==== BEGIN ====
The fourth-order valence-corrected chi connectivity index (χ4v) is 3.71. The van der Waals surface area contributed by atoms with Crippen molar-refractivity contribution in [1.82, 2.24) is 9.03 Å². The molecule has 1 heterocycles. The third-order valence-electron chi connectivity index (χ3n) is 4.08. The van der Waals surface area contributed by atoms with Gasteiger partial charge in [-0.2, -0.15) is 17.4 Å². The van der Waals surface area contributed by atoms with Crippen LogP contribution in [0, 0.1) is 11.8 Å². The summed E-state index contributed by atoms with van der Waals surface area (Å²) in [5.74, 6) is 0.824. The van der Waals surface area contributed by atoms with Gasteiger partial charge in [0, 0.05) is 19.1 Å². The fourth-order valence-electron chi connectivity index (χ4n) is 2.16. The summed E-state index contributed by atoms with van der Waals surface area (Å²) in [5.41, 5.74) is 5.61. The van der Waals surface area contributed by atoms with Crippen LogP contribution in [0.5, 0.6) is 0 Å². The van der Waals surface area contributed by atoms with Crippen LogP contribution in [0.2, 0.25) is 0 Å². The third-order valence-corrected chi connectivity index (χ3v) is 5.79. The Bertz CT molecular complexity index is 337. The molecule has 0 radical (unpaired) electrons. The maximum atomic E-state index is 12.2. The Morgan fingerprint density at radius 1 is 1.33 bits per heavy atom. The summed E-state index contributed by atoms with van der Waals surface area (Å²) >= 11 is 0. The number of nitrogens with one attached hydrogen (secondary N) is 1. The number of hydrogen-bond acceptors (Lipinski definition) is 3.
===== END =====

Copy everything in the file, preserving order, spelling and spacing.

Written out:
The fourth-order valence-corrected chi connectivity index (χ4v) is 3.71. The van der Waals surface area contributed by atoms with Crippen molar-refractivity contribution in [1.82, 2.24) is 9.03 Å². The molecule has 1 heterocycles. The third-order valence-electron chi connectivity index (χ3n) is 4.08. The van der Waals surface area contributed by atoms with Gasteiger partial charge in [-0.2, -0.15) is 17.4 Å². The van der Waals surface area contributed by atoms with Crippen LogP contribution in [0, 0.1) is 11.8 Å². The summed E-state index contributed by atoms with van der Waals surface area (Å²) in [5.74, 6) is 0.824. The van der Waals surface area contributed by atoms with Gasteiger partial charge in [0, 0.05) is 19.1 Å². The fourth-order valence-electron chi connectivity index (χ4n) is 2.16. The summed E-state index contributed by atoms with van der Waals surface area (Å²) in [5.41, 5.74) is 5.61. The van der Waals surface area contributed by atoms with Crippen LogP contribution in [0.5, 0.6) is 0 Å². The van der Waals surface area contributed by atoms with Crippen LogP contribution in [0.2, 0.25) is 0 Å². The third-order valence-corrected chi connectivity index (χ3v) is 5.79. The Bertz CT molecular complexity index is 337. The molecule has 0 radical (unpaired) electrons. The maximum atomic E-state index is 12.2. The Morgan fingerprint density at radius 1 is 1.33 bits per heavy atom. The summed E-state index contributed by atoms with van der Waals surface area (Å²) >= 11 is 0. The number of nitrogens with one attached hydrogen (secondary N) is 1. The number of hydrogen-bond acceptors (Lipinski definition) is 3.